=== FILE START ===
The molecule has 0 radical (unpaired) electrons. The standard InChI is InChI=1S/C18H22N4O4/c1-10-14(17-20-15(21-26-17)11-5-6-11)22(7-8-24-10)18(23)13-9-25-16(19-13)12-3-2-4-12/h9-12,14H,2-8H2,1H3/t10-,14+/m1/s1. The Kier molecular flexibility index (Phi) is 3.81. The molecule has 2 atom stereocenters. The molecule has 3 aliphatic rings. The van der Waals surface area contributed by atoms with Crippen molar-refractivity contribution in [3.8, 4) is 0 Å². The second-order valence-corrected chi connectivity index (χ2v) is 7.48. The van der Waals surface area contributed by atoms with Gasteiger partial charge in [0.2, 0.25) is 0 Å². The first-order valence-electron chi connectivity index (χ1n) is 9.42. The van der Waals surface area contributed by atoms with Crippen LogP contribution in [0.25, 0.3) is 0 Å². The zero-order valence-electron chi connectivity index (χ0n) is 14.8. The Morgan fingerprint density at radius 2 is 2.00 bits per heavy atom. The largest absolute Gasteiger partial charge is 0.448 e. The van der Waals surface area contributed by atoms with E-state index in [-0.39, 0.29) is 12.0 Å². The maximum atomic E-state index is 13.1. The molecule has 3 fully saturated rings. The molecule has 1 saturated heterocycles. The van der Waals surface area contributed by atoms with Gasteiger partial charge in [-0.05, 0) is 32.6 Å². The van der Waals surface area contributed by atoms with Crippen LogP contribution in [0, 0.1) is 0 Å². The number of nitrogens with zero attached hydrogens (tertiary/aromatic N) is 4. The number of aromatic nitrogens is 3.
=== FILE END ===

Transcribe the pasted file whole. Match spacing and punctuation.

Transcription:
The molecule has 0 radical (unpaired) electrons. The standard InChI is InChI=1S/C18H22N4O4/c1-10-14(17-20-15(21-26-17)11-5-6-11)22(7-8-24-10)18(23)13-9-25-16(19-13)12-3-2-4-12/h9-12,14H,2-8H2,1H3/t10-,14+/m1/s1. The Kier molecular flexibility index (Phi) is 3.81. The molecule has 2 atom stereocenters. The molecule has 3 aliphatic rings. The van der Waals surface area contributed by atoms with Crippen molar-refractivity contribution in [3.8, 4) is 0 Å². The second-order valence-corrected chi connectivity index (χ2v) is 7.48. The van der Waals surface area contributed by atoms with Gasteiger partial charge in [0.2, 0.25) is 0 Å². The first-order valence-electron chi connectivity index (χ1n) is 9.42. The van der Waals surface area contributed by atoms with Crippen LogP contribution in [0.25, 0.3) is 0 Å². The zero-order valence-electron chi connectivity index (χ0n) is 14.8. The Morgan fingerprint density at radius 2 is 2.00 bits per heavy atom. The largest absolute Gasteiger partial charge is 0.448 e. The van der Waals surface area contributed by atoms with E-state index in [-0.39, 0.29) is 12.0 Å². The maximum atomic E-state index is 13.1. The molecule has 3 fully saturated rings. The molecule has 1 saturated heterocycles. The van der Waals surface area contributed by atoms with Gasteiger partial charge in [-0.05, 0) is 32.6 Å². The van der Waals surface area contributed by atoms with Crippen LogP contribution in [0, 0.1) is 0 Å². The number of nitrogens with zero attached hydrogens (tertiary/aromatic N) is 4. The number of aromatic nitrogens is 3.